About a year ago, I wrote that activists were dancing on the grave of the petroleum industry. Prices were so depressed that drilling had all but ceased. Smaller companies that specialized in fracking had gone belly up in job lots. Crude oil tankers were idling off the California coast because they couldn’t unload their cargos, in the same way container ships are today. I also said that it's not dead yet.
Over the last few months, the price of crude oil has gone up by 106%, natural gas by 58%, gasoline by 56%, and coal by 35%.
Ouch. Why is this happening?
There are many factors at play which will plague the energy markets for quite a while. It’s pretty much another Covid-inspired supply chain problem, seasoned with geopolitics, sprinkled with poor planning (of course), and leavened by bad weather worldwide.
Fossil fuels are commodities traded on the futures market. Prices shift based on expectations, and currently, markets expect that supply will outstrip demand for quite a while, perhaps another year, I suspect.
The petroleum industry is not dead, but it’s not running sprints either. It takes time to bring back idled drilling rigs and hook up wells to the infrastructure needed to bring oil and gas to market. Category 4 hurricanes which shut down oil and gas production in the Gulf of Mexico don’t help either.
Robinson Meyer of The Atlantic points out that natural gas has become the go-to fuel of choice. Over the last decade, countries integrated natural gas into the world’s energy system because it was cheap, reliable, and plentiful. Today, gas is none of these things because everyone wants it and wants it NOW.
First, Meyer observes that liquified natural gas (LNG) is now shipped around the world, so gas markets are not limited by pipeline transport and distribution systems. LNG is treated as a tradable commodity just like crude oil. As their economies recover, Europe and Asia are competing for the same limited supplies currently on LNG tankers, driving prices up.
Russia is also making trouble by limiting the amount of gas it sends to Europe through its pipelines as part of its foreign policy.
Second, coal is still the king of power production throughout the world, but coal markets are as screwed up as other energy commodities. Bloomberg estimates that US coal production has dropped by 40% over the last six years due to the continued shift to natural gas. According to Reuters, China cannot get enough coal to run its power plants and is instituting blackouts. A trade dispute with Australia shut down that source. China is now buying coal from Europe and South Asia, which means those regions don’t have enough for their own needs.
Third, Meyers says that oil, the main transportation fuel, is also an alternative fuel for power plants. For some reason, like making more money, OPEC decided that maybe it’s not going to open its spigots as fast as needed to meet the rising demand, something it could do quite easily.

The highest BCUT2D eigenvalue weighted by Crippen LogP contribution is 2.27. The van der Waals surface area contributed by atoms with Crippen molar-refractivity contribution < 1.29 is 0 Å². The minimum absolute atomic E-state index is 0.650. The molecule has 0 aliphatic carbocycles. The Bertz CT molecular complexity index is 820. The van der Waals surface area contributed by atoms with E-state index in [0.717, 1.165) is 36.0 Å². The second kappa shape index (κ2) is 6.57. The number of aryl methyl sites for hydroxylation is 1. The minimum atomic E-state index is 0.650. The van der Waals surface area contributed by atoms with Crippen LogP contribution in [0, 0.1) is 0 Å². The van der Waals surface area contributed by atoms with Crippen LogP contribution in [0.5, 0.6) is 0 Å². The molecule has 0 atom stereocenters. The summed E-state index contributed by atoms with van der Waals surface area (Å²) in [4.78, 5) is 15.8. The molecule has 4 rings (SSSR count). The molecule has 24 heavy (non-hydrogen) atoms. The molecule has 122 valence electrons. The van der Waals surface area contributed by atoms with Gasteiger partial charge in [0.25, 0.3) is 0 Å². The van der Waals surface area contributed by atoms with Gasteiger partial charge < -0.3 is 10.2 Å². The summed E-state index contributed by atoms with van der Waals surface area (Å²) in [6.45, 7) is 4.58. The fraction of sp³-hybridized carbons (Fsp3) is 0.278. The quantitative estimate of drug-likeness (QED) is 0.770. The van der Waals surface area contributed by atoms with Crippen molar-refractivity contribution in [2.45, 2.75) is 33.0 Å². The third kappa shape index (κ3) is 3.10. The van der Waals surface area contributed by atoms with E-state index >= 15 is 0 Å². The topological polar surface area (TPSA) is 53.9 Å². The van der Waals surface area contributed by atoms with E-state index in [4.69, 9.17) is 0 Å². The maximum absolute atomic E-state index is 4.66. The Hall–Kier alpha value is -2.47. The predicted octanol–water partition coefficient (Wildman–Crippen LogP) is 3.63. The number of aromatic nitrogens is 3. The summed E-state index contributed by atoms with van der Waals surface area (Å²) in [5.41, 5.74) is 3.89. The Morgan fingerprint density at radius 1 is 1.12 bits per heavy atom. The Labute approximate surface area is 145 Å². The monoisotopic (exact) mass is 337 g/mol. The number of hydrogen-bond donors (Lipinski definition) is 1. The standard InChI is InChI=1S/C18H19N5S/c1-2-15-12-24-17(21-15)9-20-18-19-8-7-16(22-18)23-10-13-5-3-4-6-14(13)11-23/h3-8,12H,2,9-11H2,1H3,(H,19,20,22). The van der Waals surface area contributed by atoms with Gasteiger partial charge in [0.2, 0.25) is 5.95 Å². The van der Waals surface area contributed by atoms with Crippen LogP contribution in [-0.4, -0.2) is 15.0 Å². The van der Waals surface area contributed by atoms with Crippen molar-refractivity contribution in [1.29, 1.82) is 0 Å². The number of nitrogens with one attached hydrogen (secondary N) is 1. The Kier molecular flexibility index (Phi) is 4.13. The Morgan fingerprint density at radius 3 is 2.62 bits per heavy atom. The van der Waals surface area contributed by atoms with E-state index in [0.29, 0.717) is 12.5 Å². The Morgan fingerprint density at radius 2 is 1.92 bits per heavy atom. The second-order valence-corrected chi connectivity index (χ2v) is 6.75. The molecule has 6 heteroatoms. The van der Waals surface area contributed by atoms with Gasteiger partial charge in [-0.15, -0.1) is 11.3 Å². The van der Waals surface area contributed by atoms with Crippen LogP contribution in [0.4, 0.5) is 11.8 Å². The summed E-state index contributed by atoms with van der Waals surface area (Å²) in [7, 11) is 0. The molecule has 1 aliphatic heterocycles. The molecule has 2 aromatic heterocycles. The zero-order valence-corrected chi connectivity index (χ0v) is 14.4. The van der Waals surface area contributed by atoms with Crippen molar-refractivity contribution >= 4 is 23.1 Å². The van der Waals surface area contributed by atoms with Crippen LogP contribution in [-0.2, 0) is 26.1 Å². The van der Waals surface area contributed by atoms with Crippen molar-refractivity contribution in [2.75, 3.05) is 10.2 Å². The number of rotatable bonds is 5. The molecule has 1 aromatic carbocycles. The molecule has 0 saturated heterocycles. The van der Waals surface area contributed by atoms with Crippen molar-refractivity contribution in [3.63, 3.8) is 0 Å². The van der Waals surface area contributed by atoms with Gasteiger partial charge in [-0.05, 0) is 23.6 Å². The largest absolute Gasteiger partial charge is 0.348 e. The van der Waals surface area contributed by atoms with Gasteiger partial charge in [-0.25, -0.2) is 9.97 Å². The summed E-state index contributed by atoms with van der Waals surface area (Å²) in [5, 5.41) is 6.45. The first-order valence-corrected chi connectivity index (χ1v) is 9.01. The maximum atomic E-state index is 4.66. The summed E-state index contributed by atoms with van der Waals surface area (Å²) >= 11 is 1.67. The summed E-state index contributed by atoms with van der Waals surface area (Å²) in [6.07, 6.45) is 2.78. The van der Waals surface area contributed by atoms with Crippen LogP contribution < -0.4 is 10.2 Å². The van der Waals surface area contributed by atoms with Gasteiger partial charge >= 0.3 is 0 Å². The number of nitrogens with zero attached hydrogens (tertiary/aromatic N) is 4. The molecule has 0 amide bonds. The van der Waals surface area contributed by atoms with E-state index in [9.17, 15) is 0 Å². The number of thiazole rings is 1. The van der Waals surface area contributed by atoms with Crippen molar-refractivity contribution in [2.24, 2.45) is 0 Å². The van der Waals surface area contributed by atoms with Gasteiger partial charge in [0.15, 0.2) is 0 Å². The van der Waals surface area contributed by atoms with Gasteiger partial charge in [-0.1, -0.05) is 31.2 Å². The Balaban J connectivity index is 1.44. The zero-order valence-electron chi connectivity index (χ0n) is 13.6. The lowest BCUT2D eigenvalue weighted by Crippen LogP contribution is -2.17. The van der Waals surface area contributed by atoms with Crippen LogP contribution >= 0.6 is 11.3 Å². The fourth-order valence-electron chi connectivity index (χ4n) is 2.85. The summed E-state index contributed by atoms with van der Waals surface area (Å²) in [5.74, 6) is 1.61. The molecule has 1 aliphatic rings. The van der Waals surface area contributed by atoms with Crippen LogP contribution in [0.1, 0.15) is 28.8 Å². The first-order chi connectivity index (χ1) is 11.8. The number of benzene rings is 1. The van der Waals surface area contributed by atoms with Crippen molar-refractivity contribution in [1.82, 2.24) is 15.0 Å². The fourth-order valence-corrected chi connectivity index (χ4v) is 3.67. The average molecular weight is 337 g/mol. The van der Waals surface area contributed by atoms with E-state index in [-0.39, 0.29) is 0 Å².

Fareed Zakaria, in a recent Washington Post column, discussed another problem contributing to this situation. Investment in fossil fuels has plummeted. Investment funds, large pension systems, and endowments have mostly turned away from them for environmental reasons or because they are a bad bet in the long run. As I wrote a year ago, even oil companies are writing off reserves. Existing Federal leases are either unused or have no takers. It’s hard to drill when no one will finance you.
Zakaria observed that at the moment there is nothing to fill the void left by a fossil-fuel energy sector disrupted by the pandemic and long-term investment decline. Grid-scale wind and solar energy are experiencing exponentially rapid growth. They contribute 12% of US annual energy production according to the US Energy Information Agency, but it’s not near enough right now. Zakaria wrote that “it would require a 2,500 percent increase in production and deployment to have wind and solar fully replace fossil fuels [worldwide], which is not going to happen in the next few years.”
In my opinion, nuclear power cannot fill the gap either. The industry has been stagnant for decades. The years-long lead times to build very complex plants which have historically been uneconomic make it a poor choice.
Natural gas has long been considered a transitional fuel because it’s much cleaner in all aspects than coal. The problem is that we never seriously started the transition away from gas to green energy. In the US, we’ve been patting ourselves on the back because we reduced our national carbon footprint by switching from coal to gas. How’s that working out for us today?
Winston Churchill said “Never let a good crisis go to waste”. Now that an energy shortage has put us in a bind, perhaps we can hurry the transition along?
Alternative energy technologies cannot fill the void caused by this particular extraordinary and rapid convergence of events, but so what?
With high energy prices, now is the time to invest in scaling up alternative energy, making our electric distribution grids better at getting generated energy from source to consumer, as well as storing it. We have the technology. An analysis by the Lawrence Berkeley National Laboratory estimates that this transition could be accomplished within a couple of decades in an affordable manner. It’s engineering, not wishful thinking.
This “energy crisis” is a crisis of poor planning and risk management on all levels. It’s also an opportunity. We probably won’t, but we could take advantage of it if we wanted to.